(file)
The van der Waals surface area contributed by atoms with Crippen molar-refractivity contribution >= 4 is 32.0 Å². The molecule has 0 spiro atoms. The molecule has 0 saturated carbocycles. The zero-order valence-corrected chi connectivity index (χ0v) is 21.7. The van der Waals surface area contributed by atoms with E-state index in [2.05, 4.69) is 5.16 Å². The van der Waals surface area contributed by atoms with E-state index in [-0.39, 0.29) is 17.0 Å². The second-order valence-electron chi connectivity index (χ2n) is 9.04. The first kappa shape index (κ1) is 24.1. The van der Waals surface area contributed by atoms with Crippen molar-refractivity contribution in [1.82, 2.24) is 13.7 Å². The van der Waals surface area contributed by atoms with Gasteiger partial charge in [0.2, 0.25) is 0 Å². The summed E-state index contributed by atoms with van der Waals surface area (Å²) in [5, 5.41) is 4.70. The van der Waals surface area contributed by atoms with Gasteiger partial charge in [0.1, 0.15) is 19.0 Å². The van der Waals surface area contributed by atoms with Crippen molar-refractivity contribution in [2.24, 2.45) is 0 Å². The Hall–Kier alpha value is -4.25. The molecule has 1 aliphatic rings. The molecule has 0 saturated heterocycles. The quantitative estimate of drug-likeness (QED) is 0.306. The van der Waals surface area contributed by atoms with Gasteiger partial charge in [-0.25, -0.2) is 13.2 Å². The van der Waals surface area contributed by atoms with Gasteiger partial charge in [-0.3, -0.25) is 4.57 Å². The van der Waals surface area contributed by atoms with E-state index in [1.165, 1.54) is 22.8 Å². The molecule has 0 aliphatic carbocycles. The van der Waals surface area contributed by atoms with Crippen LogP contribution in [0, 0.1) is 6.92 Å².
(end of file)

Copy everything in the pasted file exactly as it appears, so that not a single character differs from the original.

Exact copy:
The van der Waals surface area contributed by atoms with Crippen molar-refractivity contribution >= 4 is 32.0 Å². The molecule has 0 spiro atoms. The molecule has 0 saturated carbocycles. The zero-order valence-corrected chi connectivity index (χ0v) is 21.7. The van der Waals surface area contributed by atoms with E-state index in [2.05, 4.69) is 5.16 Å². The van der Waals surface area contributed by atoms with E-state index in [-0.39, 0.29) is 17.0 Å². The second-order valence-electron chi connectivity index (χ2n) is 9.04. The first kappa shape index (κ1) is 24.1. The van der Waals surface area contributed by atoms with Crippen molar-refractivity contribution in [1.82, 2.24) is 13.7 Å². The van der Waals surface area contributed by atoms with Gasteiger partial charge in [0.2, 0.25) is 0 Å². The summed E-state index contributed by atoms with van der Waals surface area (Å²) in [5, 5.41) is 4.70. The van der Waals surface area contributed by atoms with Gasteiger partial charge in [0.1, 0.15) is 19.0 Å². The van der Waals surface area contributed by atoms with Crippen molar-refractivity contribution in [2.24, 2.45) is 0 Å². The Hall–Kier alpha value is -4.25. The molecule has 1 aliphatic rings. The molecule has 0 saturated heterocycles. The quantitative estimate of drug-likeness (QED) is 0.306. The van der Waals surface area contributed by atoms with Gasteiger partial charge in [-0.25, -0.2) is 13.2 Å². The van der Waals surface area contributed by atoms with Gasteiger partial charge in [-0.3, -0.25) is 4.57 Å². The van der Waals surface area contributed by atoms with E-state index in [1.165, 1.54) is 22.8 Å². The molecule has 0 aliphatic carbocycles. The van der Waals surface area contributed by atoms with Crippen LogP contribution in [0, 0.1) is 6.92 Å².